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Review: Tina May/Nikki Iles/Tony Coe

Work going into the production of a Steinway (Photo: Jessica Duchen)

Pizza Express, Thursday March 27th.

The secret, how good Nikki Iles’ piano playing really is, will get out before too long. I don’t know when, but it will. To hear her on a really good hand-crafted piano like the Pizza Express Steinway last night with Tina May and Tony Coe was a revelation.

In classical piano-playing there is a self-selected piano talent pyramid. The money and the reputation and the recording and broadcast opportunities land with those at the top. Which makes the jobs of the budget-holders of high art like Radio 3 or the South Bank or the Barbican relatively simple. They don’t need to discover with their own ears that, say, a quiet, normal, thoughtful Austrian immigrant living in Hampstead called Alfred Brendel, or a self-effacing British diplomat’s wife from Notting Hill called Mitsuko Uchida are the ones you put on in the premium slots or for whom you charge the premium prices. An audience gets transfixed with beauty. But Notting Hill Diplomat’s Wife and Hampstead Quiet Man only ever get to play the best pianos.

All I can say is that if either, or both of these adoptive Londoners had been at the Pizza last night, and heard the colours, the persuasive melodic lines, the depth of feeling, the subtlety of voicing which Nikki Iles from Chorley Wood was, in her unique uncluttered and unforced way, conjuring out of the Pizza’s Steinway, they would have done two things:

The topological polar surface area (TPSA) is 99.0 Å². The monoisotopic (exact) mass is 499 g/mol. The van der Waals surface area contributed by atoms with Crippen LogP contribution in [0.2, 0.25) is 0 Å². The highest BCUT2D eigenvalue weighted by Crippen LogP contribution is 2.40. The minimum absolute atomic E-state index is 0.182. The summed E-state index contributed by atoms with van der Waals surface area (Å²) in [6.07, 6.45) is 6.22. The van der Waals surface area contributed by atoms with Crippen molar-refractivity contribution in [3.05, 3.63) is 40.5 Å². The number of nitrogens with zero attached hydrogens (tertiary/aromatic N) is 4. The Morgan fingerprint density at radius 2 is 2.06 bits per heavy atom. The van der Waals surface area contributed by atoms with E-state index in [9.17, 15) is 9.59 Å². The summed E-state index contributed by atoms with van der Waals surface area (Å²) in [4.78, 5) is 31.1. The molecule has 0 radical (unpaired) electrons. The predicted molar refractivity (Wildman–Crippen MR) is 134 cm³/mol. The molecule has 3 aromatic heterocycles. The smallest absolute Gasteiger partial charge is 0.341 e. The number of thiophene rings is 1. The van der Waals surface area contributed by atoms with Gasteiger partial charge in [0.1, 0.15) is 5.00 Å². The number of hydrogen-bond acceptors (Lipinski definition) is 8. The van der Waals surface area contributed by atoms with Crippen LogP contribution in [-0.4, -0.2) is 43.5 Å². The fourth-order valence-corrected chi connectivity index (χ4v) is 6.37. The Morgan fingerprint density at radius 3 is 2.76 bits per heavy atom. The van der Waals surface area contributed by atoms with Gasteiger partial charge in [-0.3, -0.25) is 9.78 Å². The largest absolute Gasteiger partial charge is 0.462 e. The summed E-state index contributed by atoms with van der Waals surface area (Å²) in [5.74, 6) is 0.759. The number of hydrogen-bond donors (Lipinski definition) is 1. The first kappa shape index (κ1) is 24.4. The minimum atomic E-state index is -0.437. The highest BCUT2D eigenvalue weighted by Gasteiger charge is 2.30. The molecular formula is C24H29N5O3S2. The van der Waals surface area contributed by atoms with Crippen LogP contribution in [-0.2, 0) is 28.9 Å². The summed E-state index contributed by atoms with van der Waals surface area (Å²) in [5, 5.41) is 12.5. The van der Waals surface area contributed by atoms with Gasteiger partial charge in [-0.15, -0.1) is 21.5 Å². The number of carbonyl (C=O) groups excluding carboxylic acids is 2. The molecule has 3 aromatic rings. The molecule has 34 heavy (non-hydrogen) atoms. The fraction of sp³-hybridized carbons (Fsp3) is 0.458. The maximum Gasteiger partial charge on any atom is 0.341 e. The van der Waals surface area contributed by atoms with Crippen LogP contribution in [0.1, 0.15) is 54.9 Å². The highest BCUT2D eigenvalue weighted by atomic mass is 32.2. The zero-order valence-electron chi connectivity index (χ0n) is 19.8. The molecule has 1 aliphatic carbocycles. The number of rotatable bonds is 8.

-First, I know that they would- like the rest of us- have been smiling in appreciation and recognition of Iles’ musicality. I looked around the audience in her introduction to the Newley/Bricusse song “Who can I turn to?” and I can’t remember being at any musical event where the faces of a higher proportion of the people there had simply, quietly, reverted to a smile. Smiles can be artificial. Inspired by beautiful piano playing, the smiles on the faces of last night’s appreciative Pizza audience were 100% from natural ingredients.

Second – I dreamt this improbable bit later- they would have wanted to tell Graham Sheffield at the Barbican or Roger Wright of Radio 3 or Marshall Marcus at the South Bank what they had just heard, and would have been talking animatedly about what a hell of a musician Iles is.

Unassuming, unforced, quiet pure gold piano talent like Iles’ is appreciated by people who want beauty (that is the only word) in sound, in melodic expression, perfect poise and judgment and execution. Whether they’re pianists or not, this is transcendent stuff.

Tina May and Nikki Iles, go back 13 years and their support and rapport is special. Kenny Wheeler’s “Sweet Dulcinea” from the long-deleted Windmill Tilter album was a highlight for me. The flawless control and unanility of the the quiet fade ending was Grammy-award-quality.

Tony Coe – JazzPar winner in the days when it was Europe’s top jazz prize- is one of the unique voices of world jazz. Coe is quiet, generous. His hand gestures as he handed back responsibility for the melodic line to the ladies… had an eighteenth century Watteau or Claude grace about them. Ellington’s “Do Nothing Till You Hear From Me” , a duet with May, Coe on clarinet scarcely rising from the chalumeau (lower) register, was special. Beauty, grace, etiquette, maybe they’re due for a return….

Jazz covers such a range of feeling and expression. This was an evening of quiet, joyful, beauty. A window on what lifelong devotion by three fine musicians can deliver. And one of the three did something special: Nikki Iles made the craftsmanship of the guys in the blue aprons in the picture above totally worthwhile.

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